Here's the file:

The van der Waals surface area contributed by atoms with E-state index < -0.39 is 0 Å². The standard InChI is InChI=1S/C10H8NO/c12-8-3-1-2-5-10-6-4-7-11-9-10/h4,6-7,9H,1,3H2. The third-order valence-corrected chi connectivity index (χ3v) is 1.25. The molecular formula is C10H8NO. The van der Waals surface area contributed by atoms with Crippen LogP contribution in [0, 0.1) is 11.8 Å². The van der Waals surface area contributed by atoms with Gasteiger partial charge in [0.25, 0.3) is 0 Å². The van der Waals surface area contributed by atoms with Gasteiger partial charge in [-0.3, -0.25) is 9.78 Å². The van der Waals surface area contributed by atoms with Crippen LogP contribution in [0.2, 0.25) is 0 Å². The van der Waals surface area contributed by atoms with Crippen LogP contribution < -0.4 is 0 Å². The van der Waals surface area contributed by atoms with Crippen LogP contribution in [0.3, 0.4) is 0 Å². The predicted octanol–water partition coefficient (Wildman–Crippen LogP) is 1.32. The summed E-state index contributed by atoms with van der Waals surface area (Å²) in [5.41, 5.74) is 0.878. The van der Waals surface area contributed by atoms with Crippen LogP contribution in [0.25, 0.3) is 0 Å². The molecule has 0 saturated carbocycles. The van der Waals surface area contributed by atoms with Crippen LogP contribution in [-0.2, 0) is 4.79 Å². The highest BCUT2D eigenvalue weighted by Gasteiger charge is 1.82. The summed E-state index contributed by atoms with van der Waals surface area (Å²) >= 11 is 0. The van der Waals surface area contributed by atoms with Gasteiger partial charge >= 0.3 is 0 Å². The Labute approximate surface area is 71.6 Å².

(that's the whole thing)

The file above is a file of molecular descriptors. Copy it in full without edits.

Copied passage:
The van der Waals surface area contributed by atoms with E-state index < -0.39 is 0 Å². The standard InChI is InChI=1S/C10H8NO/c12-8-3-1-2-5-10-6-4-7-11-9-10/h4,6-7,9H,1,3H2. The third-order valence-corrected chi connectivity index (χ3v) is 1.25. The molecular formula is C10H8NO. The van der Waals surface area contributed by atoms with Crippen LogP contribution in [0, 0.1) is 11.8 Å². The van der Waals surface area contributed by atoms with Gasteiger partial charge in [0.25, 0.3) is 0 Å². The van der Waals surface area contributed by atoms with Gasteiger partial charge in [-0.3, -0.25) is 9.78 Å². The van der Waals surface area contributed by atoms with Crippen LogP contribution in [0.2, 0.25) is 0 Å². The van der Waals surface area contributed by atoms with Crippen LogP contribution < -0.4 is 0 Å². The van der Waals surface area contributed by atoms with Crippen LogP contribution in [0.3, 0.4) is 0 Å². The predicted octanol–water partition coefficient (Wildman–Crippen LogP) is 1.32. The summed E-state index contributed by atoms with van der Waals surface area (Å²) in [5.41, 5.74) is 0.878. The van der Waals surface area contributed by atoms with Crippen LogP contribution in [0.25, 0.3) is 0 Å². The molecule has 0 saturated carbocycles. The van der Waals surface area contributed by atoms with Crippen LogP contribution in [-0.2, 0) is 4.79 Å². The highest BCUT2D eigenvalue weighted by Gasteiger charge is 1.82. The summed E-state index contributed by atoms with van der Waals surface area (Å²) >= 11 is 0. The van der Waals surface area contributed by atoms with Gasteiger partial charge >= 0.3 is 0 Å². The Labute approximate surface area is 71.6 Å².